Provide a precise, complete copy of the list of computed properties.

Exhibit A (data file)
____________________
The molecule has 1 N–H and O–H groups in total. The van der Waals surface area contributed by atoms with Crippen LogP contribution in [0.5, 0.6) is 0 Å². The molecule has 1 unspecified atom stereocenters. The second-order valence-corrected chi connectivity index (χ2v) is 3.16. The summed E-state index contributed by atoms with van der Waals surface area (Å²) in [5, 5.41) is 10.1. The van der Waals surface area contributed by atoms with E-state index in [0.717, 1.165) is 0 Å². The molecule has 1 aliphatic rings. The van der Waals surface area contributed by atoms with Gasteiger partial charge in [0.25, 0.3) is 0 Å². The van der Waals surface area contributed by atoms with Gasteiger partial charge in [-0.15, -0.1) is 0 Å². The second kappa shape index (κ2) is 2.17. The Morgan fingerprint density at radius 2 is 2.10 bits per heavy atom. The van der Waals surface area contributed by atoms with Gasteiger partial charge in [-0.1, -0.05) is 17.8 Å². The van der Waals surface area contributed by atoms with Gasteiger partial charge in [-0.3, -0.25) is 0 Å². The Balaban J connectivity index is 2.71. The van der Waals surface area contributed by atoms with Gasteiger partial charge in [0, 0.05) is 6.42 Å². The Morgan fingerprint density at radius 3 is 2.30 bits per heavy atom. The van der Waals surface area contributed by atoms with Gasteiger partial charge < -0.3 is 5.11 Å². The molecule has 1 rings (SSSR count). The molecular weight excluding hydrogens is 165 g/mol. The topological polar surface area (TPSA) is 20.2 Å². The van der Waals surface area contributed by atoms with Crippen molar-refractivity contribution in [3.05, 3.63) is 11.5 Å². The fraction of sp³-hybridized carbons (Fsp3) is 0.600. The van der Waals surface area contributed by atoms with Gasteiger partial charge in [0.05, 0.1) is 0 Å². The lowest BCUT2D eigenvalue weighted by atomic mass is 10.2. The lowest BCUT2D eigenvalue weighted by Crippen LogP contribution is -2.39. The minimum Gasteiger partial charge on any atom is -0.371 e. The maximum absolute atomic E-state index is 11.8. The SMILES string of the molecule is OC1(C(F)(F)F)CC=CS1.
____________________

The molecule has 1 N–H and O–H groups in total. The van der Waals surface area contributed by atoms with Crippen LogP contribution in [0.5, 0.6) is 0 Å². The molecule has 1 unspecified atom stereocenters. The second-order valence-corrected chi connectivity index (χ2v) is 3.16. The summed E-state index contributed by atoms with van der Waals surface area (Å²) in [5, 5.41) is 10.1. The van der Waals surface area contributed by atoms with E-state index in [0.717, 1.165) is 0 Å². The molecule has 1 aliphatic rings. The van der Waals surface area contributed by atoms with Gasteiger partial charge in [0.25, 0.3) is 0 Å². The van der Waals surface area contributed by atoms with Gasteiger partial charge in [-0.15, -0.1) is 0 Å². The second kappa shape index (κ2) is 2.17. The Morgan fingerprint density at radius 2 is 2.10 bits per heavy atom. The van der Waals surface area contributed by atoms with Gasteiger partial charge in [-0.1, -0.05) is 17.8 Å². The van der Waals surface area contributed by atoms with Gasteiger partial charge in [-0.3, -0.25) is 0 Å². The Balaban J connectivity index is 2.71. The van der Waals surface area contributed by atoms with Gasteiger partial charge in [0, 0.05) is 6.42 Å². The Morgan fingerprint density at radius 3 is 2.30 bits per heavy atom. The van der Waals surface area contributed by atoms with Gasteiger partial charge < -0.3 is 5.11 Å². The molecule has 1 rings (SSSR count). The molecular weight excluding hydrogens is 165 g/mol. The topological polar surface area (TPSA) is 20.2 Å². The van der Waals surface area contributed by atoms with Crippen molar-refractivity contribution in [3.05, 3.63) is 11.5 Å². The fraction of sp³-hybridized carbons (Fsp3) is 0.600. The van der Waals surface area contributed by atoms with Gasteiger partial charge in [0.05, 0.1) is 0 Å². The lowest BCUT2D eigenvalue weighted by atomic mass is 10.2. The lowest BCUT2D eigenvalue weighted by Crippen LogP contribution is -2.39. The minimum Gasteiger partial charge on any atom is -0.371 e. The maximum absolute atomic E-state index is 11.8. The SMILES string of the molecule is OC1(C(F)(F)F)CC=CS1.